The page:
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What the Minnesota Supreme Court’s decision on Dayton’s veto of legislative budget means for state government

The ruling will have some immediate and potentially significant impacts on the state’s political process. 

Chief Justice Lorie Skjerven Gildea and the Minnesota Supreme Court ruled, “Based on the plain language of the ... Minnesota Constitution, we hold that the Governor’s exercise of his line-item veto power of the appropriation for the Legislature’s biennial budget was constitutional under that provision.”
Pool/Leila Navidi/Star Tribune

In Minnesota, the political season never seems to really end.

That’s been true of the last several sessions under DFL Gov. Mark Dayton and a Legislature once partially — and now fully — controlled by Republicans. Budget battles have stretched into special sessions, which have stretched into more negotiations over special sessions.

And it’s not going to end anytime soon. That’s one consequence of the recent ruling from the Minnesota Supreme Court, which on Friday ordered the governor and legislative leaders into mediation to resolve their latest political dispute. On Tuesday morning it was announced that Dayton and the legislators have chosen retired Judge Rick Solum as mediator.

At the center of the conflict is Dayton’s decision at the end of May to line-item veto funding for the operations of the House and Senate. By Dayton’s account, he used his line-item-veto power so that he could avoid a total government shutdown while also compelling legislative leaders back into negotiations over provisions he didn’t like in several other bills, including a $650 million package of tax cuts. Legislators said that his move violated the Minnesota Constitution by effectively abolishing a separate branch of government, so they took him to court.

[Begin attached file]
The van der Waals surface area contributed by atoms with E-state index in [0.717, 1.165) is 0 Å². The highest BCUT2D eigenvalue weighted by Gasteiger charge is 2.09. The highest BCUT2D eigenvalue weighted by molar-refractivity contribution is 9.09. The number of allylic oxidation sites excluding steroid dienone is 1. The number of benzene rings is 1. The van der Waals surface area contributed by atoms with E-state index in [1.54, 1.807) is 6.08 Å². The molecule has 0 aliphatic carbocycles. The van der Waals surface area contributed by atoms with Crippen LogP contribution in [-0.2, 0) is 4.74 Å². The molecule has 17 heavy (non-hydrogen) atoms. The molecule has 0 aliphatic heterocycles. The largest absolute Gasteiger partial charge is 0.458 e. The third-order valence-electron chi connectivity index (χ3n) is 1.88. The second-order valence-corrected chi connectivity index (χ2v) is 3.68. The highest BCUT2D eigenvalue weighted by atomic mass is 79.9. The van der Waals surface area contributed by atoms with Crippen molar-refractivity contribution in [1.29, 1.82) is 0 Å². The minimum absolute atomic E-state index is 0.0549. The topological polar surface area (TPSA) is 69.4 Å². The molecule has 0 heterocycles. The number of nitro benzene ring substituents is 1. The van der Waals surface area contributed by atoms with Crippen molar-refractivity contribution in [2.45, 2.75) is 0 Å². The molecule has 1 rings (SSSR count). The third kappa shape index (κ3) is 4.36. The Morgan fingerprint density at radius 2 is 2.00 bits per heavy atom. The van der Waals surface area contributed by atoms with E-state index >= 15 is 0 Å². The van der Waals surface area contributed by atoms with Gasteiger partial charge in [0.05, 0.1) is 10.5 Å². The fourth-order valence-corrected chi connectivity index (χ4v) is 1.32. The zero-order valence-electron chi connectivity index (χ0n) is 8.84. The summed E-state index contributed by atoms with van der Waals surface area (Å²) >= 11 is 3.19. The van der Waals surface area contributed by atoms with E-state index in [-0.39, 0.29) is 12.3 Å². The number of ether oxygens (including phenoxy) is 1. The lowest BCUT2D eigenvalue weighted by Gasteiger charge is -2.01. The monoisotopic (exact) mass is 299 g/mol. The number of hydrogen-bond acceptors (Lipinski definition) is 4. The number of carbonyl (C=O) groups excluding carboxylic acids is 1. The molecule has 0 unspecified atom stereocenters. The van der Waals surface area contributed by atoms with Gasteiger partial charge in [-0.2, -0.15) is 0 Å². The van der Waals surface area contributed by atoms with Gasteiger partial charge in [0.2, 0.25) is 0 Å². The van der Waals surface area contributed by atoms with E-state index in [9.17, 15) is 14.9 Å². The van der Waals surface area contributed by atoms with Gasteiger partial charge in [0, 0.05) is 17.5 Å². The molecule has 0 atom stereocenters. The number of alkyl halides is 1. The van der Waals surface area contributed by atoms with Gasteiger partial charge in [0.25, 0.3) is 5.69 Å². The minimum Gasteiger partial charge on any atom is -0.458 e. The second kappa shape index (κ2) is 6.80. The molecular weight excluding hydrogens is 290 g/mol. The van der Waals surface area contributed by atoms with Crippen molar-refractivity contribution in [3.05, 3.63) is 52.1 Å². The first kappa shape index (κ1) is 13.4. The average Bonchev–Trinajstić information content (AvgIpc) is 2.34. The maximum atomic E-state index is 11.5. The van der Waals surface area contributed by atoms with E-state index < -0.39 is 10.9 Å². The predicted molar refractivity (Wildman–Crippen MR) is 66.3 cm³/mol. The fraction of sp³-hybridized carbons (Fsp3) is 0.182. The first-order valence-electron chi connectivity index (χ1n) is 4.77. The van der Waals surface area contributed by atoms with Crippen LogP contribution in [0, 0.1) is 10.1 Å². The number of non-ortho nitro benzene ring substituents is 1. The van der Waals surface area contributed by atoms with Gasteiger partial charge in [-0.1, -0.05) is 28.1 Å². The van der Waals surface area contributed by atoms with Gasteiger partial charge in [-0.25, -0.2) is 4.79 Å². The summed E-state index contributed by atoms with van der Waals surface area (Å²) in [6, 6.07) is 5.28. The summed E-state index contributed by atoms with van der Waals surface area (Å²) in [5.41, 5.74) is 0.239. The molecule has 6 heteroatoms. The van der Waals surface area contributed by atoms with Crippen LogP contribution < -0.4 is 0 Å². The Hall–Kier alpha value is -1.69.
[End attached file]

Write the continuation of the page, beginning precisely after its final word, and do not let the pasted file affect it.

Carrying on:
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A lower court agreed with the Legislature, nullifying Dayton’s veto. But late on Friday, the Minnesota Supreme Court dropped a six-page ruling that said his veto was, in fact, constitutional, and ordered the executive and legislative branch to come back together and figure out a political solution. The two sides were required to hire a mediator by the end of Tuesday and report on the status of the Legislature’s finances by the end of the week. 

And yet even the most seasoned political and legal experts say the short ruling leaves a lot of unanswered questions. What’s certain, they say, is that the ruling will have some immediate and potentially significant impacts on the state’s political process. 

A look at the key takeaways from the ruling — and what could happen next: 

The governor just got more power 

The Minnesota Supreme Court ruling is short, but it did say one thing definitely: The Constitution gives the governor power to line-item veto specific budget items from larger budget bills. “Based on the plain language of the … Minnesota Constitution, we hold that the Governor’s exercise of his line-item veto power of the appropriation for the Legislature’s biennial budget was constitutional under that provision.” 

Immediately following the ruling on Friday, Dayton released a statement saying he was “pleased” his line-item veto power was upheld. “I am also pleased that the Supreme Court ordered the Legislature and myself to ‘participate in good-faith efforts to resolve this dispute through mediation,’ ” Dayton said. “I proposed just such a remedy, when I issued my veto letter.”